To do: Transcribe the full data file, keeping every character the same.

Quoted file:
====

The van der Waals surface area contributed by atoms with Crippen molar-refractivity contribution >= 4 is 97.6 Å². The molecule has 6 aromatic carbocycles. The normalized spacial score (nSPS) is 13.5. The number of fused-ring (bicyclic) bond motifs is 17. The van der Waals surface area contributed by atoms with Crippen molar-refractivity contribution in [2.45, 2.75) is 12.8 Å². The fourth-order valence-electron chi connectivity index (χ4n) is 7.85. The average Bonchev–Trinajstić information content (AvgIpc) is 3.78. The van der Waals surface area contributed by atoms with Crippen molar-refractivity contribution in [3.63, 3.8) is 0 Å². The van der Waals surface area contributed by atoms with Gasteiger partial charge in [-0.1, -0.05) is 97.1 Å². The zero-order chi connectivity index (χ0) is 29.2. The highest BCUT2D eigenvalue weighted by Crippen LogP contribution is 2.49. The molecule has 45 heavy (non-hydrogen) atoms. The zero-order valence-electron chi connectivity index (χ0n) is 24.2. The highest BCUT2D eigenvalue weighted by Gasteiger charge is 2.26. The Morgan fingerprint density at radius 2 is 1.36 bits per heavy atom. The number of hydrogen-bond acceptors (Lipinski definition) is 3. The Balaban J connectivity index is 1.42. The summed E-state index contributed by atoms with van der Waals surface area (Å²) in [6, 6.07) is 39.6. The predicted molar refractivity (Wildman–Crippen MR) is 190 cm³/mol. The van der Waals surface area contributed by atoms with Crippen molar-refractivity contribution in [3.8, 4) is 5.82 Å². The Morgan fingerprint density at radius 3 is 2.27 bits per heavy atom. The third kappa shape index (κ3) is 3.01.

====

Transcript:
The van der Waals surface area contributed by atoms with Crippen molar-refractivity contribution >= 4 is 97.6 Å². The molecule has 6 aromatic carbocycles. The normalized spacial score (nSPS) is 13.5. The number of fused-ring (bicyclic) bond motifs is 17. The van der Waals surface area contributed by atoms with Crippen molar-refractivity contribution in [2.45, 2.75) is 12.8 Å². The fourth-order valence-electron chi connectivity index (χ4n) is 7.85. The average Bonchev–Trinajstić information content (AvgIpc) is 3.78. The van der Waals surface area contributed by atoms with Crippen molar-refractivity contribution in [3.63, 3.8) is 0 Å². The van der Waals surface area contributed by atoms with Gasteiger partial charge in [-0.1, -0.05) is 97.1 Å². The zero-order chi connectivity index (χ0) is 29.2. The highest BCUT2D eigenvalue weighted by Crippen LogP contribution is 2.49. The molecule has 45 heavy (non-hydrogen) atoms. The zero-order valence-electron chi connectivity index (χ0n) is 24.2. The highest BCUT2D eigenvalue weighted by Gasteiger charge is 2.26. The Morgan fingerprint density at radius 2 is 1.36 bits per heavy atom. The number of hydrogen-bond acceptors (Lipinski definition) is 3. The Balaban J connectivity index is 1.42. The summed E-state index contributed by atoms with van der Waals surface area (Å²) in [6, 6.07) is 39.6. The predicted molar refractivity (Wildman–Crippen MR) is 190 cm³/mol. The van der Waals surface area contributed by atoms with Crippen molar-refractivity contribution in [3.8, 4) is 5.82 Å². The Morgan fingerprint density at radius 3 is 2.27 bits per heavy atom. The third kappa shape index (κ3) is 3.01.